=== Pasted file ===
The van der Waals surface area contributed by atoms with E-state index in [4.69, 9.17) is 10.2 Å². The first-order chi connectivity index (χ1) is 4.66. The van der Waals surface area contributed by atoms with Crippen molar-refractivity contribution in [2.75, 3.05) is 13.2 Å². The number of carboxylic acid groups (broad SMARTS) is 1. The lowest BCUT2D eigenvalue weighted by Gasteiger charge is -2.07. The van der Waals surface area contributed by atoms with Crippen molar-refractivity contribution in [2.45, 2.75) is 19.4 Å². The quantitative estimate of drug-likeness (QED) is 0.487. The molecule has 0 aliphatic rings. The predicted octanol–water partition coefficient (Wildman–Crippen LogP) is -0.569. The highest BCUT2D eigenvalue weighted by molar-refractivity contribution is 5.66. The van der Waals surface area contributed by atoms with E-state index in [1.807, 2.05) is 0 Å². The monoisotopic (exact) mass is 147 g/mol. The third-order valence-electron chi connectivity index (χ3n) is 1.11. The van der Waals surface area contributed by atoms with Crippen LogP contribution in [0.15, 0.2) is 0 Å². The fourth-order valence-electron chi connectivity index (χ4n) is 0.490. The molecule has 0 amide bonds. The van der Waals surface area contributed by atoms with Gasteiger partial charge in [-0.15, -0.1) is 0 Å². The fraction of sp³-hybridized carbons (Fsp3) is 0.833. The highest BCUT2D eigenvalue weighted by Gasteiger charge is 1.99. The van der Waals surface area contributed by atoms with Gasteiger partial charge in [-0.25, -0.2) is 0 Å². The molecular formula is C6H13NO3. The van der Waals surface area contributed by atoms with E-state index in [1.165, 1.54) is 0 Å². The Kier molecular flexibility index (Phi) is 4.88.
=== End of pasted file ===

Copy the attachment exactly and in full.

The van der Waals surface area contributed by atoms with E-state index in [4.69, 9.17) is 10.2 Å². The first-order chi connectivity index (χ1) is 4.66. The van der Waals surface area contributed by atoms with Crippen molar-refractivity contribution in [2.75, 3.05) is 13.2 Å². The number of carboxylic acid groups (broad SMARTS) is 1. The lowest BCUT2D eigenvalue weighted by Gasteiger charge is -2.07. The van der Waals surface area contributed by atoms with Crippen molar-refractivity contribution in [2.45, 2.75) is 19.4 Å². The quantitative estimate of drug-likeness (QED) is 0.487. The molecule has 0 aliphatic rings. The predicted octanol–water partition coefficient (Wildman–Crippen LogP) is -0.569. The highest BCUT2D eigenvalue weighted by molar-refractivity contribution is 5.66. The van der Waals surface area contributed by atoms with E-state index in [1.807, 2.05) is 0 Å². The monoisotopic (exact) mass is 147 g/mol. The third-order valence-electron chi connectivity index (χ3n) is 1.11. The van der Waals surface area contributed by atoms with Crippen LogP contribution in [0.15, 0.2) is 0 Å². The fourth-order valence-electron chi connectivity index (χ4n) is 0.490. The molecule has 0 amide bonds. The van der Waals surface area contributed by atoms with Gasteiger partial charge in [-0.15, -0.1) is 0 Å². The fraction of sp³-hybridized carbons (Fsp3) is 0.833. The highest BCUT2D eigenvalue weighted by Gasteiger charge is 1.99. The van der Waals surface area contributed by atoms with Gasteiger partial charge in [-0.25, -0.2) is 0 Å². The molecular formula is C6H13NO3. The van der Waals surface area contributed by atoms with E-state index in [1.165, 1.54) is 0 Å². The Kier molecular flexibility index (Phi) is 4.88.